by Chinelo Onwualu
In the month and a half since my return to this country, I realize that many things have changed. In some ways they have changed for the better. One is no longer stopped by members of the police demanding bribes – at least not blatantly and women wearing jeans are not the show-stopping phenomenon it was even four years ago. But while watching evening news broadcasts, I have been struck by a curious difference. The leading stories are always event pieces.
Working for a newspaper in the US, we were always looking for ways to get the biggest news stories out to the public before our television counterparts. If there was a fire, or a shooting or an accident, we wanted to be the first ones there before the cameras showed up. Then at the end of the day would tune in to the evening broadcast, knowing that the first story the broadcaster mentioned would be what the station considered its most important news event. If they led with a story we didn’t have, we knew we had been scooped.
So when I tune into NTA and find that the leading story is a bland speech by a bland dignitary at an inconsequential convention, I have to wonder if this was the most important thing happening in the country at the time. And when I find that the whole broadcast is a series of bland speeches given by even blander men, I have to wonder about the state of the industry itself.
Nigerian journalism is in danger. In the United States newspapers and television stations are struggling with the fact that their audiences are moving to the internet, taking their advertising dollars with them. Here, I think the problem is more insidious. We live in a society where anything can be bought by the highest bidder – including airtime. When faced with the choice of covering a big man’s book launch or investigating a report of shoddy workmanship in a housing estate, I can only imagine what a television station starved of resources would do. Especially if offered enough “transport money.”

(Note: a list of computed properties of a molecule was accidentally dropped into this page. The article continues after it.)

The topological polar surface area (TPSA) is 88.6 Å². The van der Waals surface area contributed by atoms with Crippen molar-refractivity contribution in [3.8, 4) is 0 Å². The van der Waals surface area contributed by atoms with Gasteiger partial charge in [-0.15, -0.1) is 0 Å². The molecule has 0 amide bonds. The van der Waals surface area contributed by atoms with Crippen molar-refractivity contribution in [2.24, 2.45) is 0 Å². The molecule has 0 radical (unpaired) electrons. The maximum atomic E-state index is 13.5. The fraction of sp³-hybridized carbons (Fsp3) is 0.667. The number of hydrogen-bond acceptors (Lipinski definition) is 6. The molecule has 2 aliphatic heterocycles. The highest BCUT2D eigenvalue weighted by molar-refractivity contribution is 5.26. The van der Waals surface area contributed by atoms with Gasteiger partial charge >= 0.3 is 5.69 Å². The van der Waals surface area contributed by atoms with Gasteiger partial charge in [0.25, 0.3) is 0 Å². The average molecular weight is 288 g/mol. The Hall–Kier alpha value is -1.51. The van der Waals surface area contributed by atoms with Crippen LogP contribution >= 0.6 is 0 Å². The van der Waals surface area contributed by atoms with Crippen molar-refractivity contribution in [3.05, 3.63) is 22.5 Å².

I don’t mean to single out one industry for criticism. When I read newspapers where there is little regard for punctuation, style or grammar, I know the problem is not limited to television. This is a symptom of a deeper problem in this country. Journalism is a poorly-paid, highly dangerous profession in many places in the world – even the United States. It requires brave and uncompromising people to do it, and not all of us are blessed with such hearts.
However we owe it to ourselves as a nation to raise our standards. There are news outlets producing quality work. Yet they are not enough and they are working against a very strong tide.
Ms Onwualu lives in Abuja, Nigeria and is a member of Abuja Writers Forum